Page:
MultiChoice launches training programme

Takudzwa Chihambakwe
AS revenue generated in the global film and movie industry continues to grow by billions each year, MultiChoice has decided to invest in the sector through an intensive training programme dubbed MultiChoice Talent Factory (MTF).

The programme will result in at least 60 participants from African countries, including two from Zimbabwe, being trained on how to make films that can compete globally.

The course will be fully funded and will run for a year.

Southern African MTF academy director Berry Lwando shed more light during an interview with The Sunday Mail Society.

“MTF is planning to be a driving force behind the development of future talent to help build and strengthen the creative industries across Africa,” said Lwando.

“It is an Africa-wide, multi-tiered educational and experiential-learning programme designed to provide the African creative industry with a platform to learn, develop their talent, engage and connect with each other through their shared passions.”

Lwando noted that through MTF, MultiChoice Africa will develop emerging television and film talent whilst simultaneously promoting the growth of local content in key markets through a well-structured and impactful social investment programme.

But the MTF training programmes at accredited academies in Kenya, Nigeria and Zambia are not limited to the selected 60 selected candidates.

“Filmmakers that are not in the academies will also benefit from initiatives such as the MTF portal and master class programme. The portal offers open access to film creatives across Africa to showcase their talent, access opportunities, stay up to date with industry news and expand their industry network.

“The master classes will offer exclusive training to industry professionals. The workshops will feature industry experts-led skills workshops, that will afford film and television professionals the ability to interact and learn from the best,” revealed Lwando.

The MTF academy will partner with local channels, studios and content providers to directly impact the career development of the students.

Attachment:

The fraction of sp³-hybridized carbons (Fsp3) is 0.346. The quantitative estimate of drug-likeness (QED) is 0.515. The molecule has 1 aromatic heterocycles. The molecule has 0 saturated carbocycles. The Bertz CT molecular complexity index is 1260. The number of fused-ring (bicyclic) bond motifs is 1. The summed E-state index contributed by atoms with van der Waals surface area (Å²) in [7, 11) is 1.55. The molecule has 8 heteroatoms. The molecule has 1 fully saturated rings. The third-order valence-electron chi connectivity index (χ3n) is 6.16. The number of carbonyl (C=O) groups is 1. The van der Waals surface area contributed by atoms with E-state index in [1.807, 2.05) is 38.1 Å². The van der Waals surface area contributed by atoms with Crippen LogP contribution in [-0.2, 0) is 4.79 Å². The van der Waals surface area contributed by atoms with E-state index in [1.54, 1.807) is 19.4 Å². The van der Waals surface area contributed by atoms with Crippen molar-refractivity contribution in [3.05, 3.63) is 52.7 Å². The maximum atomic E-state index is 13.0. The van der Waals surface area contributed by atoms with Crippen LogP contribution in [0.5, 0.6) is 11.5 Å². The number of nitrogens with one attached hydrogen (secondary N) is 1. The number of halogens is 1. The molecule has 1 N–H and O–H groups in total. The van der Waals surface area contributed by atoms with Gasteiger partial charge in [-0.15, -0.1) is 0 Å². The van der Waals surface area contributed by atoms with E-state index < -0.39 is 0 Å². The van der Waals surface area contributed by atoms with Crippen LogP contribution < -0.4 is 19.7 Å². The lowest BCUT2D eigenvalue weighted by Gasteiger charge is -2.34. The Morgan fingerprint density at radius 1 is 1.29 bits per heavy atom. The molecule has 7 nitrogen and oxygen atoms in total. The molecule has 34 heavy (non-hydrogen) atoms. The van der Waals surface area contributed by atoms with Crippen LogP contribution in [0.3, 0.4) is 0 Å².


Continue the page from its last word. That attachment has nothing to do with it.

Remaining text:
“As the MTF Academy programme moves forward, MultiChoice is working to strategically expand partnerships in the programme and build on the successes of its first pilot year. The 12-month programme will culminate in the production of local content by the students for broadcast on local channels,” he said.

Zimbabwe boasts of a number of highly educated filmmakers from some of the best film schools in the world but they are not well equiped.

Therefore will MTF provide equipment for the two Zimbabwe candidates when they return home?

“There is no plan to provide equipment. The training is designed in such a manner that it opens participants to new opportunities and abilities to become their own employers.

“The programme will enable the participants to pitch successfully and by understanding it as a functional business opportunity, the issue of equipment should not hamper the production of quality local content,” said Lwando.

The MTF initiative is a positive development, especially for Zimbabwe as there are very few competitive film schools in the country.

The state of the Zambian film sector has drastically shifted positively since MultiChoice entered the country and exposed numerous filmmakers to its equipment and technical crew.

When watching southern African films on Zambezi Magic, one can tell that Zambian films have developed in terms of scripting, audio and picture quality.

“One of the keen outcomes of the MTF is to impact on the quality of local content that will be put on our platforms. We expect that by implementing three pillars of the MTF, we as Multichoice are actually spreading training to the Sadc region.”

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